ATHENS – As the temperature in the Eastern Mediterranean keeps rising – geopolitically not just climactically – the danger to Greece grows, but so does its importance as a pillar of stability in the region. These were among the topics addressed at the latest panel discussion presented by the American Hellenic Institute (AHI) in Athens.
AHI President Nick Larigakis welcomed the guests who packed the ballroom of the Grande Bretagne hotel on December 5 and thanked the benefactors and organizers who made it possible, including George Economou, AHI Greece President, Retired Vice Admiral Vassilis Kyriazis, AHI Vice President, and AHI staffer Sylvia Gavala.
Fanis Papathansiou, ERT TV Anchor and Diplomatic Correspondent, was the moderator, and he also introduced the distinguished panelists, including U.S. Ambassador to Greece Geoffrey R. Pyatt, Alternate Minister for Migration Policy Giorgos Koumoutsakos, Dr. Constantinos Filis, Executive Director or the Athens-based Institute of International Relations, and Doug Bandow, Senior Fellow of the Cato Institute.
Among the points frequently made during the event was that while the increasingly important relationship between Greece, Cyprus, and Israel cannot be considered a formal alliance, there are powerful and vital ‘synergies’ at play according to Bandow, who added with justified irony, “Turkey has proven itself to be a great ally of Greece – by so isolating itself” in the region, which made the strong and valuable ties to countries like Israel and Egypt possible.
After spotlighting the recent second annual meeting of the U.S.-Greece Strategic Dialogue and the remarkable recent progress in their relations, Pyatt also spoke of broader threats, including the fact that “authoritarian regimes are now empowered by computer algorithms, supplemented by Big Data, ubiquitous surveillance,” and other technological tools, which enable it to threaten freedom and democracy.
It was also often noted by the panelists that while the region is dangerous and unstable, Turkey is often the source of that instability.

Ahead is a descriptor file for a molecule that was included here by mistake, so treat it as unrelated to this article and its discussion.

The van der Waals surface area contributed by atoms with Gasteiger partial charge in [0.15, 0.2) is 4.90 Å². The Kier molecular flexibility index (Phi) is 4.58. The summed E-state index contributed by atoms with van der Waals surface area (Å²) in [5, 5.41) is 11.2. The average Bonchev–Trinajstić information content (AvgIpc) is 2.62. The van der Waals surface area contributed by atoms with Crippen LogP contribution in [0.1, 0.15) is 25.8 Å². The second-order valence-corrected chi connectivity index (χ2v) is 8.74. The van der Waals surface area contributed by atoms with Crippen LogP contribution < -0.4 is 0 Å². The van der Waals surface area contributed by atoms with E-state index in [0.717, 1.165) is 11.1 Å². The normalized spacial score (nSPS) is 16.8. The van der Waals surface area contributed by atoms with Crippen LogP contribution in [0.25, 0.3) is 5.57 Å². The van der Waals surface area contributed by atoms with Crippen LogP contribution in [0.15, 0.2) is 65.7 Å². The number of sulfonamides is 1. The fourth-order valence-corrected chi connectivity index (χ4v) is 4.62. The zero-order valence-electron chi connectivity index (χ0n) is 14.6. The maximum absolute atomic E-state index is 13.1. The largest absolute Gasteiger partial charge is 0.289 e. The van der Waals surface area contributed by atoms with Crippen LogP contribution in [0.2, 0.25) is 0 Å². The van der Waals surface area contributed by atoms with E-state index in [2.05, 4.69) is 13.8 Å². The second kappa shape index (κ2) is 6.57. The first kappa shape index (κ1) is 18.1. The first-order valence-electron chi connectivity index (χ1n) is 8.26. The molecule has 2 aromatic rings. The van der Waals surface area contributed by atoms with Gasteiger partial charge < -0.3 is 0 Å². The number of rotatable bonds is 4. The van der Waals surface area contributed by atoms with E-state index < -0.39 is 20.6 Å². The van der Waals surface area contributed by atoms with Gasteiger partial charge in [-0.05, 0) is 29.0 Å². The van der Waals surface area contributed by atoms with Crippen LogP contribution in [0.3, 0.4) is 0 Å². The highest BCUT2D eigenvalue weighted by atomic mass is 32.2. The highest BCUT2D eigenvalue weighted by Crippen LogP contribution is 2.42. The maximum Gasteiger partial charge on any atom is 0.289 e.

Koumoutsakos firmly addressed Ankara’s most recent most dangerous provocation, its Memorandum of Understanding with Libya, which represents a direct threat to Greek territorial integrity, but as a document he called it “geopolitical nonsense and legally null and void.”
During the Q&A, renowned Greek-American Astrophysicist Dr. Stamatis Krimigis expressed what was on the mind of many in the room, wondering, in light of the current dubious support from NATO and the EU whether Greece must focus on further building up its military strength.
Pyatt emphasized the relationship with United States, which not only remains critical for Greece but is getting more and more important for both, noting both that there was a 25% increase in activity at Souda Bay in 2019 and the growing importance of the U.S. presence at the port city of Alexandroupolis, near the Greek-Turkish border.
Earlier, Larigakis reminded that AHI “is an American organization…we hold our Washington policymakers’ feet to the fire…and we do it as Americans, based on what we feel is in the best interests of the United States…the pursuit of peace and stability in the Eastern Mediterranean.”
He pointedly added, “I don’t believe in mincing words…Greece is the geographic size of Alabama, with an economy the size of Tennessee, and with just four million people more than New York – but it punches way over its weight in terms of promoting U.S. relations in the Eastern Mediterranean – it shouldn’t have to defend itself as a NATO ally against a NATO partner. Its allies should come to its defense. Mr. Erdogan does what he does when he feels he has a green light – and I call it appeasement.”
Ambassador Pyatt joined the guests for a fine reception afterwards, where the discussions continued.